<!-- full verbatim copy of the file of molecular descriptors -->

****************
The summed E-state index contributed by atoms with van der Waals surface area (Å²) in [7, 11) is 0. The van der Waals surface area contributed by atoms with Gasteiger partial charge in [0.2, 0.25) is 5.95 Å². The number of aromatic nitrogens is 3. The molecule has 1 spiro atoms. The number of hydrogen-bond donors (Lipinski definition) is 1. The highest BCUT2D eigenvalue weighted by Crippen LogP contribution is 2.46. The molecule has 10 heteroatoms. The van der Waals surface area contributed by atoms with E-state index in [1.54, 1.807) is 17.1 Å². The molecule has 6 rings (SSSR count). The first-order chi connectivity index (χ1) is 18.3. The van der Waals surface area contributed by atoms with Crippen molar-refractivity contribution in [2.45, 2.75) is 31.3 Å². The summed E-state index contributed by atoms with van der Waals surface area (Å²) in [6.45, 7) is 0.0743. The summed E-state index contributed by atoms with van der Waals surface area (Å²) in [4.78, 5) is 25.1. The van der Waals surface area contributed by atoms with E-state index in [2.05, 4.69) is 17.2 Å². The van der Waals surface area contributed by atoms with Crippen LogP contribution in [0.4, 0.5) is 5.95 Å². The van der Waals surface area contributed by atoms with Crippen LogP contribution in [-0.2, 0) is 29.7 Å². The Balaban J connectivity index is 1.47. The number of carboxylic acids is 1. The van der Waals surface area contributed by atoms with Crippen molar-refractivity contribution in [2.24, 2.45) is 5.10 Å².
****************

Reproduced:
The summed E-state index contributed by atoms with van der Waals surface area (Å²) in [7, 11) is 0. The van der Waals surface area contributed by atoms with Gasteiger partial charge in [0.2, 0.25) is 5.95 Å². The number of aromatic nitrogens is 3. The molecule has 1 spiro atoms. The number of hydrogen-bond donors (Lipinski definition) is 1. The highest BCUT2D eigenvalue weighted by Crippen LogP contribution is 2.46. The molecule has 10 heteroatoms. The van der Waals surface area contributed by atoms with E-state index in [1.54, 1.807) is 17.1 Å². The molecule has 6 rings (SSSR count). The first-order chi connectivity index (χ1) is 18.3. The van der Waals surface area contributed by atoms with Crippen molar-refractivity contribution in [2.45, 2.75) is 31.3 Å². The summed E-state index contributed by atoms with van der Waals surface area (Å²) in [6.45, 7) is 0.0743. The summed E-state index contributed by atoms with van der Waals surface area (Å²) in [4.78, 5) is 25.1. The van der Waals surface area contributed by atoms with E-state index in [2.05, 4.69) is 17.2 Å². The van der Waals surface area contributed by atoms with Crippen LogP contribution in [0.4, 0.5) is 5.95 Å². The van der Waals surface area contributed by atoms with Crippen LogP contribution in [-0.2, 0) is 29.7 Å². The Balaban J connectivity index is 1.47. The number of carboxylic acids is 1. The van der Waals surface area contributed by atoms with Crippen molar-refractivity contribution in [2.24, 2.45) is 5.10 Å².